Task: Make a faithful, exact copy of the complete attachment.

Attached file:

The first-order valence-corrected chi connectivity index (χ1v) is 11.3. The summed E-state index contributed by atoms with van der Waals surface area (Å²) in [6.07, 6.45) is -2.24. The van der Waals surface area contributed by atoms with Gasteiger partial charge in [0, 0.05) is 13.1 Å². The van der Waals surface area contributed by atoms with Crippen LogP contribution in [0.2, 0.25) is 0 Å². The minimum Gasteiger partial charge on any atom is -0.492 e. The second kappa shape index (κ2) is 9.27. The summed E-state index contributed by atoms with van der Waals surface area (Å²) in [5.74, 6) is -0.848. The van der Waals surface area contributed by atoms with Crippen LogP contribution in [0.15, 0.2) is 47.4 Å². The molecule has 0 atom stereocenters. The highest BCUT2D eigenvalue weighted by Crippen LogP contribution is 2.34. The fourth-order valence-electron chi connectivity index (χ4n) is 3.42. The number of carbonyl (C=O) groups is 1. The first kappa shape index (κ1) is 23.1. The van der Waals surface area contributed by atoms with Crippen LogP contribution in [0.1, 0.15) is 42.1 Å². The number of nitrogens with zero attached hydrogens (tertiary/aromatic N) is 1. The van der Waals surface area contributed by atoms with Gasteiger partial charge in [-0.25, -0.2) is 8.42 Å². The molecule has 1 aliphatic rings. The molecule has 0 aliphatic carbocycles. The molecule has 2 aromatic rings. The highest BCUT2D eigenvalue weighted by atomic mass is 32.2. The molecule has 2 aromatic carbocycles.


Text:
The first-order valence-corrected chi connectivity index (χ1v) is 11.3. The summed E-state index contributed by atoms with van der Waals surface area (Å²) in [6.07, 6.45) is -2.24. The van der Waals surface area contributed by atoms with Gasteiger partial charge in [0, 0.05) is 13.1 Å². The van der Waals surface area contributed by atoms with Crippen LogP contribution in [0.2, 0.25) is 0 Å². The minimum Gasteiger partial charge on any atom is -0.492 e. The second kappa shape index (κ2) is 9.27. The summed E-state index contributed by atoms with van der Waals surface area (Å²) in [5.74, 6) is -0.848. The van der Waals surface area contributed by atoms with Crippen LogP contribution in [0.15, 0.2) is 47.4 Å². The molecule has 0 atom stereocenters. The highest BCUT2D eigenvalue weighted by Crippen LogP contribution is 2.34. The fourth-order valence-electron chi connectivity index (χ4n) is 3.42. The number of carbonyl (C=O) groups is 1. The first kappa shape index (κ1) is 23.1. The van der Waals surface area contributed by atoms with Crippen LogP contribution in [0.1, 0.15) is 42.1 Å². The number of nitrogens with zero attached hydrogens (tertiary/aromatic N) is 1. The van der Waals surface area contributed by atoms with Gasteiger partial charge in [-0.25, -0.2) is 8.42 Å². The molecule has 1 aliphatic rings. The molecule has 0 aliphatic carbocycles. The molecule has 2 aromatic rings. The highest BCUT2D eigenvalue weighted by atomic mass is 32.2. The molecule has 2 aromatic carbocycles.